In New York and in my home state of Ohio, I’ve met so many Jewish people who choose to live their lives in pursuit of helping the hungry, the poor, the sick and other souls who are suffering.

As a Christian, I worship the same God who brought the Jewish people out of bondage. I worship the God who hears the cries of people who are hurting, the God who commands us to help each other.

As governor of Ohio, I’m in a position where I can lead the state’s effort to prevent human trafficking and help victims  rebuild their lives. We’ve been able to expand community-based treatment for the mentally ill and drug addicted. We’ve made sure that Ohio health  insurance plans cover autism treatment.

In your own life, answering the cries of the hurting will look different than mine. Maybe you’re a nurse who spends a little extra time comforting a family who’s just  received bad news. Maybe you’re a teacher who spends your own money to buy supplies for a student whose family can’t afford them. Maybe you’re a business executive who chooses to donate time and  resources to the community rather than pocket extra profit. Whatever your situation, you have the opportunity to bless people in ways you may not even realize and, in doing so, fulfill God’s purpose for your life.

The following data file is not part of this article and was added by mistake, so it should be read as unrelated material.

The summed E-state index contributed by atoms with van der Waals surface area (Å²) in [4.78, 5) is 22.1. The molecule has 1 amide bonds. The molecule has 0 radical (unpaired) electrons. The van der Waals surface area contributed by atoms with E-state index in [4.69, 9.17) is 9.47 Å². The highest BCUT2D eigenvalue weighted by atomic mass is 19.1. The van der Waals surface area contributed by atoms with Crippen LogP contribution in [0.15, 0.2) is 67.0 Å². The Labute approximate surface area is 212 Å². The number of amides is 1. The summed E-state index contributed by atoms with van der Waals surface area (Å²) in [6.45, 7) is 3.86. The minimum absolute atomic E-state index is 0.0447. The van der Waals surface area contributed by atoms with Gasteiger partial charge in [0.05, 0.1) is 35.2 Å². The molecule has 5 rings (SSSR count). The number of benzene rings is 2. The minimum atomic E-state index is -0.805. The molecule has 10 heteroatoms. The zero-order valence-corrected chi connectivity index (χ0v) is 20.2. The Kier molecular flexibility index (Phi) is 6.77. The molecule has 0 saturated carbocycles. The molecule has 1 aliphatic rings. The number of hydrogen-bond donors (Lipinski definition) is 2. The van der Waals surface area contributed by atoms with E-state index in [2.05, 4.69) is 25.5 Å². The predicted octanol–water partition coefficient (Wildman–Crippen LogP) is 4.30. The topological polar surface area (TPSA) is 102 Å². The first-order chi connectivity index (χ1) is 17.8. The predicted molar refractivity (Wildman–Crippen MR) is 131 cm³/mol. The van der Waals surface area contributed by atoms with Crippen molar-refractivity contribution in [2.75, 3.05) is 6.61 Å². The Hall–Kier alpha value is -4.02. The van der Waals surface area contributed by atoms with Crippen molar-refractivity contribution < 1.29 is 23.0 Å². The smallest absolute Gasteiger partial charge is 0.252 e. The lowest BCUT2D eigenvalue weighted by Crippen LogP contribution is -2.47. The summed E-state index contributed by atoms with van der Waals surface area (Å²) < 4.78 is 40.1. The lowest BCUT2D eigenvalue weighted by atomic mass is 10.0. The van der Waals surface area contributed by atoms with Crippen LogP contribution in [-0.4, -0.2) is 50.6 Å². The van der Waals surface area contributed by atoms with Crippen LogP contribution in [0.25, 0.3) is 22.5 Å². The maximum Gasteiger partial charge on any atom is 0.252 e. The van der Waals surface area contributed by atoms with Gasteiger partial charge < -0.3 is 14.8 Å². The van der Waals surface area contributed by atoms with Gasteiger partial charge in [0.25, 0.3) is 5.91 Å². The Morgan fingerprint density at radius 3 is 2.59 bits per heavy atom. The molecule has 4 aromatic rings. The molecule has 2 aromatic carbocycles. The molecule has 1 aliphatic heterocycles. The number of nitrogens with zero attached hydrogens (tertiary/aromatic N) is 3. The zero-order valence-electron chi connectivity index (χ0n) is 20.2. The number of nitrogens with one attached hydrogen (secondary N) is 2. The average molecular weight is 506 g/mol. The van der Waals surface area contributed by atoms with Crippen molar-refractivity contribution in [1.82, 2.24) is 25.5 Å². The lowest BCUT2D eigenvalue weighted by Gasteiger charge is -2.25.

I left Shema Kolainu with more than the beautiful artwork students made for me. I left with a deeper appreciation for the Jewish life, lived in community for a greater purpose. During Passover, there  is no better way to celebrate the freedom that God brings than to offer up our talents for His purposes. In the words of the prophet Isaiah, God calls us to “set the oppressed free”  and “loosen the cords of injustice.”  I hope that as you commemorate Passover this week, you experience the love and grace of the God who brings freedom.

John Kasich is the governor of Ohio and a Republican candidate for president.

Fighting Oppression, Inequality and Injustice on Passover

(Renee Jones Schneider/Minneapolis Star Tribune via ZUMA Wire)

(Renee Jones Schneider/Minneapolis Star Tribune via ZUMA Wire)

I didn’t grow up celebrating Pesach. But over the years, I’ve attended seders where I was inspired by the remarkable story told in the haggadah — a tale of a people who, sustained by fortitude and faith, escaped slavery and reached their freedom.

As Jewish people around the world prepare for this festival,  I wanted to offer a few of  my own thoughts on ancient lessons that still hold wisdom for today’s world.